Sunday, May 13, 2012
Presence as present?
May 13, 2012
A young woman has given me a wonderful gift. She discovered it, she tells me, in a store that sells things looking for a second—or twenty-second—home.
What my young friend found was a figure of a girl originally designed to be tucked into a niche in a garden, or to stand by a pot of flowers near a patio door. Girl is young, bare-foot, hair tied back with disorderly ribbons, and wearing overalls—overalls, you understand—‘bibbers’—not the modern equivalent we call jeans.
I’m not sure whether my friend first saw Girl standing on a dusty shelf, or while poking about in some poorly lighted corner, first glimpsed Girl half hidden in a box of old attic treasures. What is important is this: when my friend saw Girl she had an immediate sense of discovery: this was not simply a piece of the floating commercial debris thrown up by a consumer society. This was Girl who belonged somewhere, somewhere where there were flowers. And not quite sure of her wordless impulse, she bought Girl, and then brought Girl to me as a gift.
If up to this point I have told the story properly, you may be half-anticipating a Great Art Discovery—a numbered bronze from a famous sculptor’s work found languishing unidentified in a second-hand store. But in the interest of full disclosure, if you want a story with an ending like that, you will be disappointed in today’s blog. Here is what happened.
When I unwrapped Girl from the blanket in which she had travelled, I too had an immediate sense of discovery. This was indeed Girl who belonged where there were flowers. But this was more—this was Girl who had come to help make a story clear. I placed her on a small cherry table near a glass paneled china cabinet. The light from the tall lamp on the table touched Girl’s hair, her ragged shirt, her bare feet, then spilled over into the cabinet, touching the gold-rimmed plates and shimmering through the tall crystal goblets. Later this summer Girl may visit the flowers, but her permanent home is on the cherry table by the lamp.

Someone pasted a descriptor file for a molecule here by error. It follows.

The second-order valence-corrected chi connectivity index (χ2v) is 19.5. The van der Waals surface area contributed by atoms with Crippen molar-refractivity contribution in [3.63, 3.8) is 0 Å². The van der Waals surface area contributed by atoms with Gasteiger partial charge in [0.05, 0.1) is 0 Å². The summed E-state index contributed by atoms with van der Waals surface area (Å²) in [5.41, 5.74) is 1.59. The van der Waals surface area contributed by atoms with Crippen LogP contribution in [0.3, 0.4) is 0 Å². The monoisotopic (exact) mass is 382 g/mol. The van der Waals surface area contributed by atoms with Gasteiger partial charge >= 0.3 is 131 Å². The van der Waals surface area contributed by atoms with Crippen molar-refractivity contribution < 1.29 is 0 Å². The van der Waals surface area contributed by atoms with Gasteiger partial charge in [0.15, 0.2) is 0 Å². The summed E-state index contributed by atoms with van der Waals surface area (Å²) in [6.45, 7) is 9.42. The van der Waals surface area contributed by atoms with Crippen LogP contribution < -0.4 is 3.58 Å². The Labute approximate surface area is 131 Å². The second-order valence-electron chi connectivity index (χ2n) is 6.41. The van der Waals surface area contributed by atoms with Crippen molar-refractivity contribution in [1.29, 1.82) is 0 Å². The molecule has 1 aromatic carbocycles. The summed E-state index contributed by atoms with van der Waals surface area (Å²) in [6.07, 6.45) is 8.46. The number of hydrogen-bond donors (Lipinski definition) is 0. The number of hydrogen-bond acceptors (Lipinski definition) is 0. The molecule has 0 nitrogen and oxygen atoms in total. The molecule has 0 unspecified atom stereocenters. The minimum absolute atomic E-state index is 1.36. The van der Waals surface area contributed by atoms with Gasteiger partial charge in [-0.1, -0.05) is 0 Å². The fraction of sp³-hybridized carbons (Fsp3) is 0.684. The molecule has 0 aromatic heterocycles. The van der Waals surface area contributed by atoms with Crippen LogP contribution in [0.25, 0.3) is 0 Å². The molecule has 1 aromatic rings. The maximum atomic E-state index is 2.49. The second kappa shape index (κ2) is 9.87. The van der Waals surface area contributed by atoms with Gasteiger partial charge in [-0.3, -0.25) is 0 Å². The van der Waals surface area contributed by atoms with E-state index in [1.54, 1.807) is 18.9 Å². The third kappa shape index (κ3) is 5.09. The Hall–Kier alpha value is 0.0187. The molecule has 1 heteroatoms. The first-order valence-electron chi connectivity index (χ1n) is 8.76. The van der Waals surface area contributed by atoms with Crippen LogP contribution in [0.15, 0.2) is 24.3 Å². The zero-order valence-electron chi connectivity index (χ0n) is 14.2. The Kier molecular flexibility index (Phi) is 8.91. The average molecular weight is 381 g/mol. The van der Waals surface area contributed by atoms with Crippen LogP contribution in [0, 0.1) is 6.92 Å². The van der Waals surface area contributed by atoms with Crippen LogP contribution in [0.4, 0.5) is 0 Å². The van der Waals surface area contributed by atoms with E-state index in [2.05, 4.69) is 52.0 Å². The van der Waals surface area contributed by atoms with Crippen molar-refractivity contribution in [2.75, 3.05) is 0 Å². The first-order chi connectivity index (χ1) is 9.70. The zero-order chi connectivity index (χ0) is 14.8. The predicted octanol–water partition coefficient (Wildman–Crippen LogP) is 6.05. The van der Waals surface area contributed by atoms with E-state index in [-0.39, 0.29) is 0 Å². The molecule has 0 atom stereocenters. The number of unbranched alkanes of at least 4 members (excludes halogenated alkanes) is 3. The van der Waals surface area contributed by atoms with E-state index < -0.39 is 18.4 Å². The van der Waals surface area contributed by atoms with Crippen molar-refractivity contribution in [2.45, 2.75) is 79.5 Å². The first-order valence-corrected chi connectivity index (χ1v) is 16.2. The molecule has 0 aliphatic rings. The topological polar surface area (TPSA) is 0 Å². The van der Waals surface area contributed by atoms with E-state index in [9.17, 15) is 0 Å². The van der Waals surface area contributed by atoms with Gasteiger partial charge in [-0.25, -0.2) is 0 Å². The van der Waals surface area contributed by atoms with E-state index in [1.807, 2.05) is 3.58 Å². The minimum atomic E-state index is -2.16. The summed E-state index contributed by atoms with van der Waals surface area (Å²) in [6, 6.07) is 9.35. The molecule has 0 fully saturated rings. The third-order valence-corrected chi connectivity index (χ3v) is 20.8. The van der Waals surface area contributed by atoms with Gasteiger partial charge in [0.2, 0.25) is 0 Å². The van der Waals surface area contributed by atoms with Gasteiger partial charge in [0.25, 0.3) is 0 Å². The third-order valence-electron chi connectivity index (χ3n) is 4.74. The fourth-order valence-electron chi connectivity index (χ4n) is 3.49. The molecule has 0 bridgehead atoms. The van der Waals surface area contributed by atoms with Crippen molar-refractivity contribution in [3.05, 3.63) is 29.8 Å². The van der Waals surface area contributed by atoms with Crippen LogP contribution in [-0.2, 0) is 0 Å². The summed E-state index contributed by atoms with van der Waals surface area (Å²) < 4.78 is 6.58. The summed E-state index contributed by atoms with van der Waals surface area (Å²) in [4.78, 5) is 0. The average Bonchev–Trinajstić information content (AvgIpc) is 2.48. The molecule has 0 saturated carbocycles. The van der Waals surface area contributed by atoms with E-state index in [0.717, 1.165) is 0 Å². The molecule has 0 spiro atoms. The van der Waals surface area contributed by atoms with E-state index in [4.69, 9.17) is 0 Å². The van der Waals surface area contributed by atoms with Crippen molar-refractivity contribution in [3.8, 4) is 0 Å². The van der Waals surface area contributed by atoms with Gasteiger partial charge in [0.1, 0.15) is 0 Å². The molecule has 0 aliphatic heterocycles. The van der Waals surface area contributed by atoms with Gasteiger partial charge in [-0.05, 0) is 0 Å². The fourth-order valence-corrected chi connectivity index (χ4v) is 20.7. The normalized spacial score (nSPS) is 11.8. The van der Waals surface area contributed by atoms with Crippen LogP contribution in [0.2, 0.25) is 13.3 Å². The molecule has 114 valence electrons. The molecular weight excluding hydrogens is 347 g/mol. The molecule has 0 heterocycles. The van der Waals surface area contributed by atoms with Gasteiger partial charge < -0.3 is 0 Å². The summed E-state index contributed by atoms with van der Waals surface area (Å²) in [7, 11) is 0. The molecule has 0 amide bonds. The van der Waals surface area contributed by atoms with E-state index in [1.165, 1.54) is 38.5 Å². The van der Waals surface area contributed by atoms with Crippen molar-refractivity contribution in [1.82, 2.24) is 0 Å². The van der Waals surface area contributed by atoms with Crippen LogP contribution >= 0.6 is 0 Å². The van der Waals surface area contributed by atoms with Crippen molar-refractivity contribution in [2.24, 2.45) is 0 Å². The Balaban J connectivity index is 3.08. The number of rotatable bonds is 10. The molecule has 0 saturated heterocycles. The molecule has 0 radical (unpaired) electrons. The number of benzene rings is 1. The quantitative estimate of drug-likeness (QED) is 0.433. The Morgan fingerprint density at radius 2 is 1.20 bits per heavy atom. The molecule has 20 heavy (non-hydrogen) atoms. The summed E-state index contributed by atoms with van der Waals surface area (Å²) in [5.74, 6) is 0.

“I cannot remember when I have had such a valuable gift,” I told my young friend. “I hardly know how to thank you.”
"But it—it may melt in the rain or sun. I don't think it's real bronze. It certainly isn’t valuable,” my friend said uncertainly, confused by what she sensed in my response.
“But it is very valuable to me,” I said. “You’ve given me something that belongs here. What can be more valuable than that?”
Girl did indeed belong, but her value lay in far more than that. Girl represented a relationship in which my friend continues to be present with me in my journey in such a way that when she found Girl in the second-hand store she recognized her value not in any intrinsic worth but in her power to help me say the story I am living out.
I think that one of the most powerful characteristics of good relationships lies in the capacity of the relationship to help us know ourselves. My friend walks with me in my journey in a way that permits her to find in an antique store bargain basement something that with great fidelity helps me know and say my story to myself. Such presence in relationship is a gift beyond material worth.
Thinking with you this week about the conscious intentionality and emotional energy it requires to develop relational presence with friends.
This week I’m asking myself:
Could I browsing through a garage sale, recognize an object whose true value lay in its capacity to speak a friend’s heart, to tell a friend's story?
See you next week.